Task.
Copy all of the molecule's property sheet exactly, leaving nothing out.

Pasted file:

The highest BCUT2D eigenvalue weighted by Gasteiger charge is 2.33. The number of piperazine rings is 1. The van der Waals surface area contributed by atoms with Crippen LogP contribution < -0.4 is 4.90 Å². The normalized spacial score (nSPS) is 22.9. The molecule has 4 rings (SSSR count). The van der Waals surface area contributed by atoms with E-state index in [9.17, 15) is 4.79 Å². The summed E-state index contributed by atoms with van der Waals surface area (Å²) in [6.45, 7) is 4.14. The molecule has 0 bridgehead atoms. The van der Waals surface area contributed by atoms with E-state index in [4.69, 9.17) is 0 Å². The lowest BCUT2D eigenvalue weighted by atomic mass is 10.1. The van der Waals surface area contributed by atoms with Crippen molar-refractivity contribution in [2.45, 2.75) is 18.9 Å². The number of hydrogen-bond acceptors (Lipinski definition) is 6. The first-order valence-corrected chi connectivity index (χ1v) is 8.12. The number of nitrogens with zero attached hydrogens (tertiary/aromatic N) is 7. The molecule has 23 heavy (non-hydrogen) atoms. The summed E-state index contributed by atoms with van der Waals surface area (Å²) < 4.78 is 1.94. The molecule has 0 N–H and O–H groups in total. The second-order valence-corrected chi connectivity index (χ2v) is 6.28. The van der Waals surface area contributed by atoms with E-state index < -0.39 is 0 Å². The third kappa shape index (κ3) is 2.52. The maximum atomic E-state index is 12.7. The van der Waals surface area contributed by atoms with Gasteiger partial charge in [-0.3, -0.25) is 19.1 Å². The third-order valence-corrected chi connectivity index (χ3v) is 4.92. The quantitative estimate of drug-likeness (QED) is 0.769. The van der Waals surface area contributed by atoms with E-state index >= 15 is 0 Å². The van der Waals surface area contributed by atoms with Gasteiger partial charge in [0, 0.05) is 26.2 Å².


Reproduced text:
The highest BCUT2D eigenvalue weighted by Gasteiger charge is 2.33. The number of piperazine rings is 1. The van der Waals surface area contributed by atoms with Crippen LogP contribution < -0.4 is 4.90 Å². The normalized spacial score (nSPS) is 22.9. The molecule has 4 rings (SSSR count). The van der Waals surface area contributed by atoms with E-state index in [9.17, 15) is 4.79 Å². The summed E-state index contributed by atoms with van der Waals surface area (Å²) in [6.45, 7) is 4.14. The molecule has 0 bridgehead atoms. The van der Waals surface area contributed by atoms with E-state index in [4.69, 9.17) is 0 Å². The lowest BCUT2D eigenvalue weighted by atomic mass is 10.1. The van der Waals surface area contributed by atoms with Crippen molar-refractivity contribution in [2.45, 2.75) is 18.9 Å². The number of hydrogen-bond acceptors (Lipinski definition) is 6. The first-order valence-corrected chi connectivity index (χ1v) is 8.12. The number of nitrogens with zero attached hydrogens (tertiary/aromatic N) is 7. The molecule has 23 heavy (non-hydrogen) atoms. The summed E-state index contributed by atoms with van der Waals surface area (Å²) < 4.78 is 1.94. The molecule has 0 N–H and O–H groups in total. The second-order valence-corrected chi connectivity index (χ2v) is 6.28. The van der Waals surface area contributed by atoms with E-state index < -0.39 is 0 Å². The third kappa shape index (κ3) is 2.52. The maximum atomic E-state index is 12.7. The van der Waals surface area contributed by atoms with Gasteiger partial charge in [-0.3, -0.25) is 19.1 Å². The third-order valence-corrected chi connectivity index (χ3v) is 4.92. The quantitative estimate of drug-likeness (QED) is 0.769. The van der Waals surface area contributed by atoms with E-state index >= 15 is 0 Å². The van der Waals surface area contributed by atoms with Gasteiger partial charge in [0, 0.05) is 26.2 Å².